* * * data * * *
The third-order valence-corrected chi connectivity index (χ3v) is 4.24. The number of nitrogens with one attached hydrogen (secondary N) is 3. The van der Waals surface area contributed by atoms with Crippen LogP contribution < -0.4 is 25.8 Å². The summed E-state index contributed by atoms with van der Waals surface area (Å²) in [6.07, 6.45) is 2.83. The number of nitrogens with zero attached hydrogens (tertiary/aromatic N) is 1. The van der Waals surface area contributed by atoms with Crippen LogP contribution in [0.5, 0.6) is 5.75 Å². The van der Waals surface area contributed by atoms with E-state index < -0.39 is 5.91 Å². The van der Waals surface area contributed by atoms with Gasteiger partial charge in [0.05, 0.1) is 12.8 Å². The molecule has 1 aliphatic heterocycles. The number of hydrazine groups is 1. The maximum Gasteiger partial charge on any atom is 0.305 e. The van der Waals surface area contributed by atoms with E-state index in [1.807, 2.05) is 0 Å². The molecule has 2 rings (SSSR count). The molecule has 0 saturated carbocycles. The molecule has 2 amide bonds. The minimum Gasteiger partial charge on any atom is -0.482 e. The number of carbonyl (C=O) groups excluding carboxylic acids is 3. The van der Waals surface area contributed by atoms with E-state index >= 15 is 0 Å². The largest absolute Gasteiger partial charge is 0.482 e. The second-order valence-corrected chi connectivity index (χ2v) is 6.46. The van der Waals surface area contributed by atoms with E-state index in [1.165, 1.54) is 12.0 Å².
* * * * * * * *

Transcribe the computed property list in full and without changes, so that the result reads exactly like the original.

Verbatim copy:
The third-order valence-corrected chi connectivity index (χ3v) is 4.24. The number of nitrogens with one attached hydrogen (secondary N) is 3. The van der Waals surface area contributed by atoms with Crippen LogP contribution < -0.4 is 25.8 Å². The summed E-state index contributed by atoms with van der Waals surface area (Å²) in [6.07, 6.45) is 2.83. The number of nitrogens with zero attached hydrogens (tertiary/aromatic N) is 1. The van der Waals surface area contributed by atoms with Crippen LogP contribution in [0.5, 0.6) is 5.75 Å². The van der Waals surface area contributed by atoms with E-state index < -0.39 is 5.91 Å². The van der Waals surface area contributed by atoms with Gasteiger partial charge in [0.05, 0.1) is 12.8 Å². The molecule has 1 aliphatic heterocycles. The number of hydrazine groups is 1. The maximum Gasteiger partial charge on any atom is 0.305 e. The van der Waals surface area contributed by atoms with E-state index in [1.807, 2.05) is 0 Å². The molecule has 2 rings (SSSR count). The molecule has 0 saturated carbocycles. The molecule has 2 amide bonds. The minimum Gasteiger partial charge on any atom is -0.482 e. The number of carbonyl (C=O) groups excluding carboxylic acids is 3. The van der Waals surface area contributed by atoms with E-state index >= 15 is 0 Å². The largest absolute Gasteiger partial charge is 0.482 e. The second-order valence-corrected chi connectivity index (χ2v) is 6.46. The van der Waals surface area contributed by atoms with E-state index in [1.165, 1.54) is 12.0 Å².